My rating: 3.5 of 5
In 2009, Tara Fraser runs through the town of French Hill in Nova Scotia, passing the burned out remains of her old family home–the place she’d lived most of her life. Little could she imagine the deep ties she unwittingly retains with her ancestress Josey Fraser, a girl who grew up on the very same homestead back in the 1850’s. But when Tara finds an unusual quicksilver-containing family heirloom in her mother’s old jewelry box, the ties that connect these two girls begin to reveal themselves, uncovering a history of unexpected fortune and tragedy both.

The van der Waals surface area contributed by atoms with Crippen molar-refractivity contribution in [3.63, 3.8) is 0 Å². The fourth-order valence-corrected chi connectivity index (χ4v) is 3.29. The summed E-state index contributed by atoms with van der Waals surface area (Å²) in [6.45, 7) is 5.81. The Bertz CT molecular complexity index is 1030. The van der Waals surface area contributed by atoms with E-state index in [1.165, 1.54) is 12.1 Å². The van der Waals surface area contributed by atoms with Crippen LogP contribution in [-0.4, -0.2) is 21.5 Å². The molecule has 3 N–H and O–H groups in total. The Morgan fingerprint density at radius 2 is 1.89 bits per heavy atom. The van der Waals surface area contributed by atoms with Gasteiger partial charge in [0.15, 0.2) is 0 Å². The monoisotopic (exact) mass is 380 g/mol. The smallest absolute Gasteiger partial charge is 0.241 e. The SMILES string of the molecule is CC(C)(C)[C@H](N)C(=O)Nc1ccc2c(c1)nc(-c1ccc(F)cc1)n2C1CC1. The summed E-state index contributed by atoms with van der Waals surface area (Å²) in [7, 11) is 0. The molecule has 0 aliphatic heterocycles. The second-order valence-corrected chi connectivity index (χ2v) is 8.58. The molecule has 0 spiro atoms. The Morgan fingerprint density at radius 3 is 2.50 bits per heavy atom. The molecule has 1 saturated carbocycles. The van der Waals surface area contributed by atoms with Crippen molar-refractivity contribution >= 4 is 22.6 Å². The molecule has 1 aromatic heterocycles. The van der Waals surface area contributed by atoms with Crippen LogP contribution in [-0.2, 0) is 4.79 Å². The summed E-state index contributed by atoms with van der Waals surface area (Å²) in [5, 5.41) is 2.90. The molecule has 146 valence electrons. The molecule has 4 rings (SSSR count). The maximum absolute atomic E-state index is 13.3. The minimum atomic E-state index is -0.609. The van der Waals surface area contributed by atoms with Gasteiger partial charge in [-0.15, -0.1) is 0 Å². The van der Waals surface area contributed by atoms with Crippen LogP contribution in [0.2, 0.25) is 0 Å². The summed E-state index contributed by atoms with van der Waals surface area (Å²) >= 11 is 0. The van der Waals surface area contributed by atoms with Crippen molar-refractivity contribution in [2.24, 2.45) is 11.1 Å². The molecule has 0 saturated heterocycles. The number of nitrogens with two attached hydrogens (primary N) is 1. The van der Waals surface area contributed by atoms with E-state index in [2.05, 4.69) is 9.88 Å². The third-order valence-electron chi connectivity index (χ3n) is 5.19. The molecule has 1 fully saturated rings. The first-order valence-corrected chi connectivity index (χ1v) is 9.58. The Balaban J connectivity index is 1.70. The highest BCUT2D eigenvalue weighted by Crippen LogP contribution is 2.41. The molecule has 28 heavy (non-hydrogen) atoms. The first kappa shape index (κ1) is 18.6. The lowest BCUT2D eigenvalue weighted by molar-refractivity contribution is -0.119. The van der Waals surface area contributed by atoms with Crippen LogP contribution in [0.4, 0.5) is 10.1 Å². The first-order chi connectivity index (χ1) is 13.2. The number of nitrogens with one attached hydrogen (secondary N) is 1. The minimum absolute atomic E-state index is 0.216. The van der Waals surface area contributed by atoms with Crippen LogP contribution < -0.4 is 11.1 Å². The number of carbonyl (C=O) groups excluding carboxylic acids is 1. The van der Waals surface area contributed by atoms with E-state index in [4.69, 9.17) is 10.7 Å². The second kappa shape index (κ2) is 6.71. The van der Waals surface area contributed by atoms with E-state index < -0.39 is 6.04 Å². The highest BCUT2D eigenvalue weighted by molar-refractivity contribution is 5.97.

My experience reading Mercury was really kind of mixed. I really love what the author tried to do here, melding the stories of these two girls. And I think overall the way the story revealed both of their stories side-by-side was very effective. But I found the extreme similarities between them rather forced at times; their own appearances were too similar, as were the relations between them and their best friends (who were also remarkably similar). I guess this is something that works better for the middle-grade audience this seems to be intended for, but it was counterproductive for me as a reader. On the other hand, I did like the characters and their stories. And I loved the setting, both in historic and present-day Nova Scotia–it’s pretty rare to find graphic novels set in Canada, so that’s always fun. The art was nice too, definitely a western (non-manga) style, but in a modern graphic-novel sense, not in an annoying comic-book sense. The other thing I found notable about this story was the touch of magical realism thrown in towards the end of the book. From reviews I’ve seen, this is pretty typical of Hope Larson’s writing, but I definitely wasn’t expecting it, so it really threw me. On the whole though, Mercury was a nice graphic novel, most recommended for a middle-grade or high-school audience, but with enough depth to be appreciable by adult readers as well.